Are You Wearing the Right Shoes?


Mike and I are campers. We lived full-time in an RV for almost 10 years, and today we still go camping for 4-6 weeks at a time. Each time we set up at a new campground, our dog wants to go for a walk to explore. (We like to say she wants to read the newspaper and get the scoop on all the other campers’ dogs.) I always want to go along on the exploration tour, but in hot weather, I’m often wearing sandals or flip flops.

Sometimes I get in a hurry because I’m afraid Mike and Peachie will leave without me, so I take off in whatever shoes I have on at the time. But if I walk too far in the wrong shoes, I have trouble keeping up and start limping. To really enjoy our evening walks, I need to wear the right shoes.

Likewise, just as I need to prepare to experience a comfortable walk, you need to prepare to experience a comfortable dulcimer session when you leave the house to play with others. Here are some suggestions.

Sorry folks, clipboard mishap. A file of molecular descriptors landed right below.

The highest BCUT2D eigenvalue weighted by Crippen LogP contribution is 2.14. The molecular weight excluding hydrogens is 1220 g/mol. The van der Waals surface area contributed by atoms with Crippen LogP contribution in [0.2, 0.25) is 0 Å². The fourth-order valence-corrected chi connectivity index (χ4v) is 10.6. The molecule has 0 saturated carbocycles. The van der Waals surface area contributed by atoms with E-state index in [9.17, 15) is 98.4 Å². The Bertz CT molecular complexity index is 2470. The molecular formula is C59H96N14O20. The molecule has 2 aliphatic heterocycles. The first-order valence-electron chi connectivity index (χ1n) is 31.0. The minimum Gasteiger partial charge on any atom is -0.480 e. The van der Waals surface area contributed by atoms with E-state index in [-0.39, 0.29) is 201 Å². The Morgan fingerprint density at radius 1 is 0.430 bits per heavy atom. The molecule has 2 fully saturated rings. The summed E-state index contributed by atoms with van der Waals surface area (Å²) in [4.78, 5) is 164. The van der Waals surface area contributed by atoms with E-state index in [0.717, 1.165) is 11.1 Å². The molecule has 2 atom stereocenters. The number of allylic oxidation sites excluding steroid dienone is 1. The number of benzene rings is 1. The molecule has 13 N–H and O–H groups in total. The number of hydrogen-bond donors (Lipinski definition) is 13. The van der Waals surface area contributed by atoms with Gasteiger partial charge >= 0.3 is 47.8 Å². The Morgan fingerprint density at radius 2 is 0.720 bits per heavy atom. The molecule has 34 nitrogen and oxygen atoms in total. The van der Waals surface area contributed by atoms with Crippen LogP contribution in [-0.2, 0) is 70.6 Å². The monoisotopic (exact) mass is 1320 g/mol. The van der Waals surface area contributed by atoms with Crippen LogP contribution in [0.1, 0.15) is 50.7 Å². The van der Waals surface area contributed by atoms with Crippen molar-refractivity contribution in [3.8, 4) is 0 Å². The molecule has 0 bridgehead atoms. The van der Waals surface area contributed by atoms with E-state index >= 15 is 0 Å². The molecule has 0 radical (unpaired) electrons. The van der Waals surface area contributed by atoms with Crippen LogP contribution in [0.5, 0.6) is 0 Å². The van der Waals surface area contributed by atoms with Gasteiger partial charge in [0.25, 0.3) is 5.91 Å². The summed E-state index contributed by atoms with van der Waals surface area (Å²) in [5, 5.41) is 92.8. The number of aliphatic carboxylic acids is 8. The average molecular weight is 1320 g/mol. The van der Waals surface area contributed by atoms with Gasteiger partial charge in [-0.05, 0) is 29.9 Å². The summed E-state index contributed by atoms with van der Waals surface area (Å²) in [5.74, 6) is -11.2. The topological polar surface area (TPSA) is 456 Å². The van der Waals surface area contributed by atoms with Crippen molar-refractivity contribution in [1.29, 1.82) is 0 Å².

• Music Holder: I’ve been at workshops and jam sessions where folks are hunched over, peering at their tabs. If that’s you, you either need a lower chair or stool to sit on OR a higher music stand.

  • Chair: For 24+ years, I’ve played my dulcimer standing up, with the hammered dulcimer stand level so others can see what I’m doing. But my back started hurting, and friends pointed out that I was leaning way over to see the strings. (Age got me there!). So I finally found a comfy stool with a back on it, and I’ve tilted my hammered dulcimer stand just a bit, and now I can see the strings better.

  • Organize/Alphetize: This winter, the group I attended had put their tabs in their notebooks in the order that they learned each tune. So when someone called out a tune, everyone was scrambling to find it. Someone would holler, “Remember, we learned that in the first set of tunes,” and everyone would flip back toward the front of their notebook. Just alphabetize, folks!

  • Glasses: If you need to wear glasses, but tend to forget them, keep an extra pair stored in your dulcimer case. Also, if you carry more than one mountain dulcimer, go ahead and pack a pick and tuner in each case. That way, if you decide to leave one behind, you still have everything you need.

  • Carrier: If you go to a lot of dulcimer events, invest in something to tow your equipment. No sense being exhausted from dragging everything from the car before you even begin to play.

Check your gear. Are you equipped for comfort? Are you wearing the right shoes?

Happy dulcimering,



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